Especially disturbing are concurrent trends in the vital signs of climatic impacts (figure 2supplemental file S2). Three abundant atmospheric GHGs (CO2, methane, and nitrous oxide) continue to increase (see figure S1 for ominous 2019 spike in CO2), as does global surface temperature (figure 2a–2d). Globally, ice has been rapidly disappearing, evidenced by declining trends in minimum summer Arctic sea ice, Greenland and Antarctic ice sheets, and glacier thickness worldwide (figure 2e–2h). Ocean heat content, ocean acidity, sea level, area burned in the United States, and extreme weather and associated damage costs have all been trending upward (figure 2i–2n). Climate change is predicted to greatly affect marine, freshwater, and terrestrial life, from plankton and corals to fishes and forests (IPCC 20182019). These issues highlight the urgent need for action.

Despite 40 years of global climate negotiations, with few exceptions, we have generally conducted business as usual and have largely failed to address this predicament (figure 1). The climate crisis has arrived and is accelerating faster than most scientists expected (figure 2, IPCC 2018). It is more severe than anticipated, threatening natural ecosystems and the fate of humanity (IPCC 2019). Especially worrisome are potential irreversible climate tipping points and nature’s reinforcing feedbacks (atmospheric, marine, and terrestrial) that could lead to a catastrophic “hothouse Earth,” well beyond the control of humans (Steffen et al. 2018). These climate chain reactions could cause significant disruptions to ecosystems, society, and economies, potentially making large areas of Earth uninhabitable.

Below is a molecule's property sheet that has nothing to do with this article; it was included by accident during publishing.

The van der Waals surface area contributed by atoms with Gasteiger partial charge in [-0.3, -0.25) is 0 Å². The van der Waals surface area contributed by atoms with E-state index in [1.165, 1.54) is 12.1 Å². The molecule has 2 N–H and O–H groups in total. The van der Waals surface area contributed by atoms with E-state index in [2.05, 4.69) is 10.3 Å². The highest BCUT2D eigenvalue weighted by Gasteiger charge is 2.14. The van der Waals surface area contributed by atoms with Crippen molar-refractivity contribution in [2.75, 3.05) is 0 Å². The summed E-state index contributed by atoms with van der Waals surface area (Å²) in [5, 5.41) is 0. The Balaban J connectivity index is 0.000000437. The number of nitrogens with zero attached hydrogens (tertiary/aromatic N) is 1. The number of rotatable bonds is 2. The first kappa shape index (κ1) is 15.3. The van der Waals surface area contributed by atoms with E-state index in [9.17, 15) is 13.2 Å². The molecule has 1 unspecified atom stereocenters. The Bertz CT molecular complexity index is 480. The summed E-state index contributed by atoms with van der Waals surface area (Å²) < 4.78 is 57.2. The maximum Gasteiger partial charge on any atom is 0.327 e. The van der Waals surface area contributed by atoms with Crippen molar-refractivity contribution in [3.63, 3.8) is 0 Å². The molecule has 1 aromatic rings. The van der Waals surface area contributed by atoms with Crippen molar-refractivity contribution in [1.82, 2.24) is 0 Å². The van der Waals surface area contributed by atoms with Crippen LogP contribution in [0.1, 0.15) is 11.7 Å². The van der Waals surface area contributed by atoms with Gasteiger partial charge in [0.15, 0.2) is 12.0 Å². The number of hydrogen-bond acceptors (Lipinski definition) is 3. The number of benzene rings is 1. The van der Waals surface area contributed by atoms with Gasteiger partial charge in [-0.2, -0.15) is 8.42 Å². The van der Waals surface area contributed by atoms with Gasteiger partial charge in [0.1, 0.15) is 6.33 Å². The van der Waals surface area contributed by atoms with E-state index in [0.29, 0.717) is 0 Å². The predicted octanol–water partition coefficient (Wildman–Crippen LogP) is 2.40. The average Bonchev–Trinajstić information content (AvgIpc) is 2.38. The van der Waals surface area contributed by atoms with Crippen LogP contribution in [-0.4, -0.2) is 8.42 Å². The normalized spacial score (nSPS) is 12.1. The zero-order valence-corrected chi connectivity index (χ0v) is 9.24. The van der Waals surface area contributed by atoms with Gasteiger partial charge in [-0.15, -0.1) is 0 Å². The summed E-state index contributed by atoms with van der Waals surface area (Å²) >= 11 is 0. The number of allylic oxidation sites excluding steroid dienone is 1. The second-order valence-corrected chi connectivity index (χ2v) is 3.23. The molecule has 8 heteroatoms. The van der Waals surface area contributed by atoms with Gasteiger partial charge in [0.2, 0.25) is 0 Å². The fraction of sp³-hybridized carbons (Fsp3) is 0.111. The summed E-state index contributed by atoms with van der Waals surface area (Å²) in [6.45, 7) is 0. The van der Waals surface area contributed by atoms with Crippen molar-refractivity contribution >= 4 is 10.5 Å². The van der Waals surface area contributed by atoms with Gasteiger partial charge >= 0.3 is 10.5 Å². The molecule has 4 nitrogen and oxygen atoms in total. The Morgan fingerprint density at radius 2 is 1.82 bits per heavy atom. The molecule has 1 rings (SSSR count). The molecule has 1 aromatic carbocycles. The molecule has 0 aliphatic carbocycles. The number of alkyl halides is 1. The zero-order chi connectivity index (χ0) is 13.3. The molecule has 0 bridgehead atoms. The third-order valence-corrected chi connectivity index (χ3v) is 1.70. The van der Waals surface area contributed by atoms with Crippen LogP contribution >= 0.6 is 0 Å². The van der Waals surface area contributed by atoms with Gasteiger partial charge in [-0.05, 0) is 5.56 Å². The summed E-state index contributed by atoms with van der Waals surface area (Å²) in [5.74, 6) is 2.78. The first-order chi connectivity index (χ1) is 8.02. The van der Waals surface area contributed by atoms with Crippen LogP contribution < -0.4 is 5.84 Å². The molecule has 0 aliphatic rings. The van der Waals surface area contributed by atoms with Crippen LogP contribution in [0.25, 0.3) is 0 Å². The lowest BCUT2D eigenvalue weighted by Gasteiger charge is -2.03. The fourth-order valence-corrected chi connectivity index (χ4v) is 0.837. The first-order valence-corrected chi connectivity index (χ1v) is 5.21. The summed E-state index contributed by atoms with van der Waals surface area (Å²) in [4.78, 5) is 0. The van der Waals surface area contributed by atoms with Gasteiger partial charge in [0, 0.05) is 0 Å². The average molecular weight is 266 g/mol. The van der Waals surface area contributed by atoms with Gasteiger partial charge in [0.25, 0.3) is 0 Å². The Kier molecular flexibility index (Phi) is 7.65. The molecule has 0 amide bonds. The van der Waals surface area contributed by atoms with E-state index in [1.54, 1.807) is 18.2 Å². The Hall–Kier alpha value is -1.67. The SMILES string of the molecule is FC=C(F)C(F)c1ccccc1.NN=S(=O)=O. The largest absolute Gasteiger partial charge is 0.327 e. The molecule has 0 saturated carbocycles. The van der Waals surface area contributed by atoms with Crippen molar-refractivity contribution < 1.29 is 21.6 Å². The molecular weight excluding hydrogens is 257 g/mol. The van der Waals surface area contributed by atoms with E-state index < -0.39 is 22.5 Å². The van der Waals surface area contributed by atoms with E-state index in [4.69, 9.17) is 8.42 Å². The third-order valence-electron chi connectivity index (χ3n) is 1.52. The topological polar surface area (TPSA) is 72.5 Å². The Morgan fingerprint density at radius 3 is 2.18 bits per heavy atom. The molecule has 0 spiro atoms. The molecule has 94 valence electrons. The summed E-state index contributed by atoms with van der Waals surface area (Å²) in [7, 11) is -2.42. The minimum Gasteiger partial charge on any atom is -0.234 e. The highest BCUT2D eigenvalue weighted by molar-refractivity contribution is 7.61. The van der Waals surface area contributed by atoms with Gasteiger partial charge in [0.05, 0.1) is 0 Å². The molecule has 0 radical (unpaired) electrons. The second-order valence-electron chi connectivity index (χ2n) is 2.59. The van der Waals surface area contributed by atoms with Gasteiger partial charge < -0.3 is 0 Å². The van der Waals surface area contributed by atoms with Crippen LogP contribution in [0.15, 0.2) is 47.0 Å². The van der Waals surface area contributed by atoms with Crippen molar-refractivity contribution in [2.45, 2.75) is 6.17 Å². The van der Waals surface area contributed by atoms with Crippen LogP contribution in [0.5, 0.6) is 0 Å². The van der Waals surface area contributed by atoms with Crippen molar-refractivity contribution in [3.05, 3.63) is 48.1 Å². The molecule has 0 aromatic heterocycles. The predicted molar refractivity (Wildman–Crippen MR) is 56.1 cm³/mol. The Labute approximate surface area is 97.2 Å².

To secure a sustainable future, we must change how we live, in ways that improve the vital signs summarized by our graphs. Economic and population growth are among the most important drivers of increases in CO2 emissions from fossil fuel combustion (Pachauri et al. 2014, Bongaarts and O’Neill 2018); therefore, we need bold and drastic transformations regarding economic and population policies. We suggest six critical and interrelated steps (in no particular order) that governments, businesses, and the rest of humanity can take to lessen the worst effects of climate change. These are important steps but are not the only actions needed or possible (Pachauri et al. 2014, IPCC 20182019).